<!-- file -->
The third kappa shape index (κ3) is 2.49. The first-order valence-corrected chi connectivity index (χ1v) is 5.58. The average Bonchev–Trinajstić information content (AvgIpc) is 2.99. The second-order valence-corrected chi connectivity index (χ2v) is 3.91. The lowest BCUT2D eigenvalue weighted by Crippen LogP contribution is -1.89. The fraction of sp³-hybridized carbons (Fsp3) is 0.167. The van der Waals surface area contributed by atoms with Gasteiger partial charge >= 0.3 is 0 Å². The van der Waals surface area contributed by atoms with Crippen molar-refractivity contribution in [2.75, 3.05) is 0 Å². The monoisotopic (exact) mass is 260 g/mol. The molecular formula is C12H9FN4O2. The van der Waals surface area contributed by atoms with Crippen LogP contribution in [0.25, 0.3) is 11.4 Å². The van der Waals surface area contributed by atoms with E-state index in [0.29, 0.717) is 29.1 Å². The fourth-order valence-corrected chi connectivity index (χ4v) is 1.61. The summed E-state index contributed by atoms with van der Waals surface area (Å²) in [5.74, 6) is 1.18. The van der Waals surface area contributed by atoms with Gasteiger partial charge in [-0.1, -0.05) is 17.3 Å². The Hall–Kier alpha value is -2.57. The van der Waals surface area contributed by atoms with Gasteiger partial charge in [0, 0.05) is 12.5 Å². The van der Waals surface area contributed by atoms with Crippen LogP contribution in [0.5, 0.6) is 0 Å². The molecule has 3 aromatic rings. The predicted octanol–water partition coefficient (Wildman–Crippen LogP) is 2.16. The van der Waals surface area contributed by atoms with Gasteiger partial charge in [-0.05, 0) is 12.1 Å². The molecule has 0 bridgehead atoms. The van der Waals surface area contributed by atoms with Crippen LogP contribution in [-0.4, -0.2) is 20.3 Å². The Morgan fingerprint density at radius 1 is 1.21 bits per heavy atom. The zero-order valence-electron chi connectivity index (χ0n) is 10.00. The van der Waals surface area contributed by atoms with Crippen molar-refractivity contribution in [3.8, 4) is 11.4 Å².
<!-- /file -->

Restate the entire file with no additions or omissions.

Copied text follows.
The third kappa shape index (κ3) is 2.49. The first-order valence-corrected chi connectivity index (χ1v) is 5.58. The average Bonchev–Trinajstić information content (AvgIpc) is 2.99. The second-order valence-corrected chi connectivity index (χ2v) is 3.91. The lowest BCUT2D eigenvalue weighted by Crippen LogP contribution is -1.89. The fraction of sp³-hybridized carbons (Fsp3) is 0.167. The van der Waals surface area contributed by atoms with Gasteiger partial charge >= 0.3 is 0 Å². The van der Waals surface area contributed by atoms with Crippen molar-refractivity contribution in [2.75, 3.05) is 0 Å². The monoisotopic (exact) mass is 260 g/mol. The molecular formula is C12H9FN4O2. The van der Waals surface area contributed by atoms with Crippen LogP contribution in [0.25, 0.3) is 11.4 Å². The van der Waals surface area contributed by atoms with E-state index in [0.29, 0.717) is 29.1 Å². The fourth-order valence-corrected chi connectivity index (χ4v) is 1.61. The summed E-state index contributed by atoms with van der Waals surface area (Å²) in [5.74, 6) is 1.18. The van der Waals surface area contributed by atoms with Gasteiger partial charge in [-0.1, -0.05) is 17.3 Å². The Hall–Kier alpha value is -2.57. The van der Waals surface area contributed by atoms with Gasteiger partial charge in [0, 0.05) is 12.5 Å². The van der Waals surface area contributed by atoms with Crippen LogP contribution in [0.5, 0.6) is 0 Å². The molecule has 3 aromatic rings. The predicted octanol–water partition coefficient (Wildman–Crippen LogP) is 2.16. The van der Waals surface area contributed by atoms with Gasteiger partial charge in [-0.05, 0) is 12.1 Å². The molecule has 0 bridgehead atoms. The van der Waals surface area contributed by atoms with Crippen LogP contribution in [-0.4, -0.2) is 20.3 Å². The Morgan fingerprint density at radius 1 is 1.21 bits per heavy atom. The zero-order valence-electron chi connectivity index (χ0n) is 10.00. The van der Waals surface area contributed by atoms with Crippen molar-refractivity contribution in [3.8, 4) is 11.4 Å².